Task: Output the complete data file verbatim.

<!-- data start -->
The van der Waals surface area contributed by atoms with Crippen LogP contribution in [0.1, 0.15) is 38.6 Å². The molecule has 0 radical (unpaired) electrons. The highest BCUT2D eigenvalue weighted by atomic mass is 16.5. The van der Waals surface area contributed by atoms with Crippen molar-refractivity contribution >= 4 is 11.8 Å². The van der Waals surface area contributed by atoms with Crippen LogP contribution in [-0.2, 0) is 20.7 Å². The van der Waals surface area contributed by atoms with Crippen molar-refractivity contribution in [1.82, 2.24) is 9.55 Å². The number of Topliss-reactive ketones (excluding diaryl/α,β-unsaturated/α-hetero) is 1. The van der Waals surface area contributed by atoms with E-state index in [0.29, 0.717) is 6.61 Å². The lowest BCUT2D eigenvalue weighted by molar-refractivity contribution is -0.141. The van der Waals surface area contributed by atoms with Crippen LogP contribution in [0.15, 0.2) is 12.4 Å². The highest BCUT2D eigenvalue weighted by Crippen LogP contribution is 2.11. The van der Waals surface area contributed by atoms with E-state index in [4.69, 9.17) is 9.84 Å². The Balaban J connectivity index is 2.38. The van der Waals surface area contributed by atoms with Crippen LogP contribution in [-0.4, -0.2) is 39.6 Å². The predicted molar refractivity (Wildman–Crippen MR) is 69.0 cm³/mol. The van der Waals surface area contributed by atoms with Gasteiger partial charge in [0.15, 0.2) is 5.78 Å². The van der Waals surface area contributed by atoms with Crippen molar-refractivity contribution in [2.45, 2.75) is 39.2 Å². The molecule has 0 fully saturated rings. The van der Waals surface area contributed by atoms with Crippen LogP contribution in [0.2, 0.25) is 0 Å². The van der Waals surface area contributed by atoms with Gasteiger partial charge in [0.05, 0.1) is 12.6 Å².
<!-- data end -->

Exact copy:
The van der Waals surface area contributed by atoms with Crippen LogP contribution in [0.1, 0.15) is 38.6 Å². The molecule has 0 radical (unpaired) electrons. The highest BCUT2D eigenvalue weighted by atomic mass is 16.5. The van der Waals surface area contributed by atoms with Crippen molar-refractivity contribution >= 4 is 11.8 Å². The van der Waals surface area contributed by atoms with Crippen LogP contribution in [-0.2, 0) is 20.7 Å². The van der Waals surface area contributed by atoms with Crippen molar-refractivity contribution in [1.82, 2.24) is 9.55 Å². The number of Topliss-reactive ketones (excluding diaryl/α,β-unsaturated/α-hetero) is 1. The van der Waals surface area contributed by atoms with E-state index in [0.29, 0.717) is 6.61 Å². The lowest BCUT2D eigenvalue weighted by molar-refractivity contribution is -0.141. The van der Waals surface area contributed by atoms with Crippen LogP contribution in [0.15, 0.2) is 12.4 Å². The highest BCUT2D eigenvalue weighted by Crippen LogP contribution is 2.11. The van der Waals surface area contributed by atoms with E-state index in [4.69, 9.17) is 9.84 Å². The Balaban J connectivity index is 2.38. The van der Waals surface area contributed by atoms with Crippen LogP contribution in [-0.4, -0.2) is 39.6 Å². The predicted molar refractivity (Wildman–Crippen MR) is 69.0 cm³/mol. The van der Waals surface area contributed by atoms with Gasteiger partial charge in [0.15, 0.2) is 5.78 Å². The van der Waals surface area contributed by atoms with Crippen molar-refractivity contribution in [2.45, 2.75) is 39.2 Å². The molecule has 0 fully saturated rings. The van der Waals surface area contributed by atoms with Crippen LogP contribution in [0.2, 0.25) is 0 Å². The van der Waals surface area contributed by atoms with Gasteiger partial charge in [0.05, 0.1) is 12.6 Å².